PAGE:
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Blind women trained to find breast cancer lumps by feel are better than doctors at the task

Published by SCMP

They are called medical tactile examiners, or MTEs, and they work in India, Mexico, Colombia, and Austria, using their sense of touch to find breast nodules. The women spend much longer than doctors on examinations, and can find smaller lumps; in India their detection rate is 100 per cent so far. Dressed in a pink uniform, Hasiba Rani starts her first consultation of the day at CK Birla Hospital for Women in Gurgaon outside the Indian capital, New Delhi. After noting the patient’s medical history, she spends 30 minutes on a physical examination. Rani is “looking” for lumps or nodules in the patient’s breasts, only she cannot see. She is blind, and relies on her sense of touch.

Starting with the lymph nodes in the neck, she moves down to the collar bone, underarms, and every single centimetre of the breasts. She is guided by adhesive strips marked in Braille to ensure she leaves no part untouched and to help her report to the doctor, if she finds a lump, its exact location.

Rani, 25, has a serene demeanour, a soft voice, and a quiet confidence. She is one of seven blind Indian women who have been trained as medical tactile examiners, or MTEs, a role created for women who are blind and have extra sensitivity in their fingertips, either from having learned Braille or simply from having developed a greater sense of touch to cope with their loss of vision.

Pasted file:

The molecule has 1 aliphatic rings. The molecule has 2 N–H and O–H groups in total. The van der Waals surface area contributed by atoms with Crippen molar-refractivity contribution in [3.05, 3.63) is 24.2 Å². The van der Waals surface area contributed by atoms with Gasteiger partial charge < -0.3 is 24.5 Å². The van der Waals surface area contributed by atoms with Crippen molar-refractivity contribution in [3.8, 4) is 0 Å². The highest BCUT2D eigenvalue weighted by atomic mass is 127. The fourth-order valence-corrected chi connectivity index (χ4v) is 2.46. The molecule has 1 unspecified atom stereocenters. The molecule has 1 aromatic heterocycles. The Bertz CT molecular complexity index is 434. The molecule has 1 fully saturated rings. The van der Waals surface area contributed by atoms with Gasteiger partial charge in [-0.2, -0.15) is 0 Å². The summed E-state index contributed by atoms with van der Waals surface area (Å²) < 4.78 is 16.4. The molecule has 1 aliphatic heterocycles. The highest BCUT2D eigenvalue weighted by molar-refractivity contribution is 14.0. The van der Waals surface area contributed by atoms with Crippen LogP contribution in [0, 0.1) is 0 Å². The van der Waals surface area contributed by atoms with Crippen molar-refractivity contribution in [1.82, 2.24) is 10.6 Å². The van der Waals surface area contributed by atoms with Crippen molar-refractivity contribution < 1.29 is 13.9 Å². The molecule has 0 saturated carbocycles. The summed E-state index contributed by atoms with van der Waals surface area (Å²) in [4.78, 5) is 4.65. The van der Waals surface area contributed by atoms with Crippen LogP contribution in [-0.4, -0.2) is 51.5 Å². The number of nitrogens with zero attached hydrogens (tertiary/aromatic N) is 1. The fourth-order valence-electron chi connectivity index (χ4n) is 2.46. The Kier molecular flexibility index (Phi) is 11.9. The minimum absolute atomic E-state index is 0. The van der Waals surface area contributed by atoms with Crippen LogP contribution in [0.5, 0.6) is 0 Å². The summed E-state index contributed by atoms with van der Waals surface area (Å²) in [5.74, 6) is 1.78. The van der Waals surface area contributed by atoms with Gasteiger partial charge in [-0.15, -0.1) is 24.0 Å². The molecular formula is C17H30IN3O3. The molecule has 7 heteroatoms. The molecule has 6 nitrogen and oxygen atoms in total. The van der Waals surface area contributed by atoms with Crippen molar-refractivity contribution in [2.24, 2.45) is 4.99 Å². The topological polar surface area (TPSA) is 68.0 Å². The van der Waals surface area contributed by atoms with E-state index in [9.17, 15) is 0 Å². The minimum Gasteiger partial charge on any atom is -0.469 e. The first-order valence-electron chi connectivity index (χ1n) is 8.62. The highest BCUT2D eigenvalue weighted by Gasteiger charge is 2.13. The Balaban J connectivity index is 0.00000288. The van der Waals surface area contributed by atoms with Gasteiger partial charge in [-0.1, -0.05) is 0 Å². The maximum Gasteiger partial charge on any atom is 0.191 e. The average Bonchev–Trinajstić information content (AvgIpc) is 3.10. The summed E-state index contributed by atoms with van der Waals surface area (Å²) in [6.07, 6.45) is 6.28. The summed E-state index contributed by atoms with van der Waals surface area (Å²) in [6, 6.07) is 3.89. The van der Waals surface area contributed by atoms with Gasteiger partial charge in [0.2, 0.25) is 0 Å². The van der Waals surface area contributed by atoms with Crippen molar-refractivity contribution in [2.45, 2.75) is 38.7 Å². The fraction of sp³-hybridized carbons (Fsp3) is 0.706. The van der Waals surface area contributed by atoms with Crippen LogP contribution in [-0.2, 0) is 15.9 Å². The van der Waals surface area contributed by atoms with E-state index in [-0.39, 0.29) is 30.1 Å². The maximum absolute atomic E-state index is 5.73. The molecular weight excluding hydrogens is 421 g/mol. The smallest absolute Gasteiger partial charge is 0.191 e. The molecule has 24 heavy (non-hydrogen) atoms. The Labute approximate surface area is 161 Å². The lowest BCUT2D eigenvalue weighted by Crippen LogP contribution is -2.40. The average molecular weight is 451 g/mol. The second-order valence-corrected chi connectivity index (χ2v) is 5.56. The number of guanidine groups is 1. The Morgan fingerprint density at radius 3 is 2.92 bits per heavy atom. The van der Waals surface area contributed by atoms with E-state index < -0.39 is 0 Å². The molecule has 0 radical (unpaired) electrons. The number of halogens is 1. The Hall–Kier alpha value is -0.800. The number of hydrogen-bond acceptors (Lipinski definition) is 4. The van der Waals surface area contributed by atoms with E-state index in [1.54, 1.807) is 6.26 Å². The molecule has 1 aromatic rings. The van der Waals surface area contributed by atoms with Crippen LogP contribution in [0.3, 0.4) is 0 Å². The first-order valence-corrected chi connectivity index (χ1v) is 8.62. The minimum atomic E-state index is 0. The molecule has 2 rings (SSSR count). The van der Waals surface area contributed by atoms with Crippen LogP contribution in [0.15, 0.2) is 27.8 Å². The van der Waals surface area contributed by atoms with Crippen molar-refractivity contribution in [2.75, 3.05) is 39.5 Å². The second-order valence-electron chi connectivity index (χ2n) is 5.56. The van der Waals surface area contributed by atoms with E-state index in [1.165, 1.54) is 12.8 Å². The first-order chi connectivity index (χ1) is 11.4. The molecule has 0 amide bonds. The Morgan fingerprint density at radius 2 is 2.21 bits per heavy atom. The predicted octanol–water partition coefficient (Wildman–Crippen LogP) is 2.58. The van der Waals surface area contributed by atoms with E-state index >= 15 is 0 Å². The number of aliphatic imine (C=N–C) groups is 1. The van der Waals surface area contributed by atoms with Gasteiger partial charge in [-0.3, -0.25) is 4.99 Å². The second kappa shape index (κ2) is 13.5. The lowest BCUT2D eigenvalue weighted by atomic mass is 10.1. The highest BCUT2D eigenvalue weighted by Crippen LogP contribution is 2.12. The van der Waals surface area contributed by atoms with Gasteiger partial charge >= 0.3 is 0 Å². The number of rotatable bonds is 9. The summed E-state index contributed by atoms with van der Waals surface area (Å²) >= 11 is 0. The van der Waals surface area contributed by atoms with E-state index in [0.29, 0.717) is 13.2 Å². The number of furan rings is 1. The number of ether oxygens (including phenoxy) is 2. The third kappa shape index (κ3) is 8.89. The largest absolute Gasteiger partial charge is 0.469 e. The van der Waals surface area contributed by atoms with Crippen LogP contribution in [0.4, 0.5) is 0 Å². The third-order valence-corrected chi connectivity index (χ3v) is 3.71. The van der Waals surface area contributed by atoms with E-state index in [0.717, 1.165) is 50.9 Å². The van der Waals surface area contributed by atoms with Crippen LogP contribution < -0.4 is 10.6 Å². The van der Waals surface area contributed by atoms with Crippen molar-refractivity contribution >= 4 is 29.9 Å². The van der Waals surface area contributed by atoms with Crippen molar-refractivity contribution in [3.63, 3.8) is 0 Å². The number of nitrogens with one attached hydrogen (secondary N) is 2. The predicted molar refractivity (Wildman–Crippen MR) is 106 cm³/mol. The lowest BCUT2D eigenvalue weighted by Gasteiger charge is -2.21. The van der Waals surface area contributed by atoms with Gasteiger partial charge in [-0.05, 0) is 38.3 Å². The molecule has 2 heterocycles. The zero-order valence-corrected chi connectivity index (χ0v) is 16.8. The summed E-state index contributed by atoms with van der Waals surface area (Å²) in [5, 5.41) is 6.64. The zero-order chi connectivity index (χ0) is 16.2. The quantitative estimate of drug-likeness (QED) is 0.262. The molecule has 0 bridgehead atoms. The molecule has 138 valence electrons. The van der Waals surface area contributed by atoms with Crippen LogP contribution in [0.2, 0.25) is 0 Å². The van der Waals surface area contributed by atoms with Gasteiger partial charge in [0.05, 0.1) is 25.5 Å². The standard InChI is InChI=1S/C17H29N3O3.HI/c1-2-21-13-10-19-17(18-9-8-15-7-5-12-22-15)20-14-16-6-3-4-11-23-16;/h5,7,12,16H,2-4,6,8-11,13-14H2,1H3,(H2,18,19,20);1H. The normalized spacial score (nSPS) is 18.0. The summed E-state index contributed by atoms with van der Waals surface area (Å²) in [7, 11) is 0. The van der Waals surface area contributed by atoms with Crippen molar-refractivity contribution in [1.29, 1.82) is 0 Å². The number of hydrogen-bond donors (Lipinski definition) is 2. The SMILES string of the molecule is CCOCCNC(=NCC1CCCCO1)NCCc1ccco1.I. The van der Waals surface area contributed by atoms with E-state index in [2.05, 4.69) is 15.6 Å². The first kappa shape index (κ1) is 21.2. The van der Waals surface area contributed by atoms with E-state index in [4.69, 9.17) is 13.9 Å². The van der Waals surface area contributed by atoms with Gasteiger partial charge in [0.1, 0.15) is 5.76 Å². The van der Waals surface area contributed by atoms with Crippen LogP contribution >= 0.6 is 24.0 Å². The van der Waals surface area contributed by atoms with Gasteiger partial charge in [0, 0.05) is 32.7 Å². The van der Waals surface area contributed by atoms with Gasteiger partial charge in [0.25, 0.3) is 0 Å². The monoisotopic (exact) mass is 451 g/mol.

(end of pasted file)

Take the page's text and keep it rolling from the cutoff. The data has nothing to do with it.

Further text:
This sensitivity is being harnessed for the early detection of abnormalities which could be indicative of breast cancer. Globally, more than two million women are diagnosed with breast cancer each year, according to the World Health Organisation. According to a 2018 report by the Indian Council for Medical Research, 50 per cent of breast cancer patients visit a doctor only when their cancer is at stage three, and 15-20 per cent when it is at stage four, the highest stage, owing to the low level of screening.

If women are physically examined by a doctor, palpation usually lasts a couple of minutes at most. Doctors are too busy. In a flash of insight in 2006, gynaecologist Dr Frank Hoffman, based in Duisburg, Germany, wondered if a blind woman could do a more thorough job than doctors of detecting small lumps – crucial to catching breast cancer early.

Doctors usually find tumours of between 1cm and 2cm in diameter. Hoffman found that blind examiners could detect lumps of between 6mm and 8mm in diameter. The idea was worth exploring because cases of breast cancer in younger women are growing, but mammogram screening is provided only to women aged 50 or over in most countries; in India it is 45 and above. Younger women, though at risk, were effectively being left unscreened.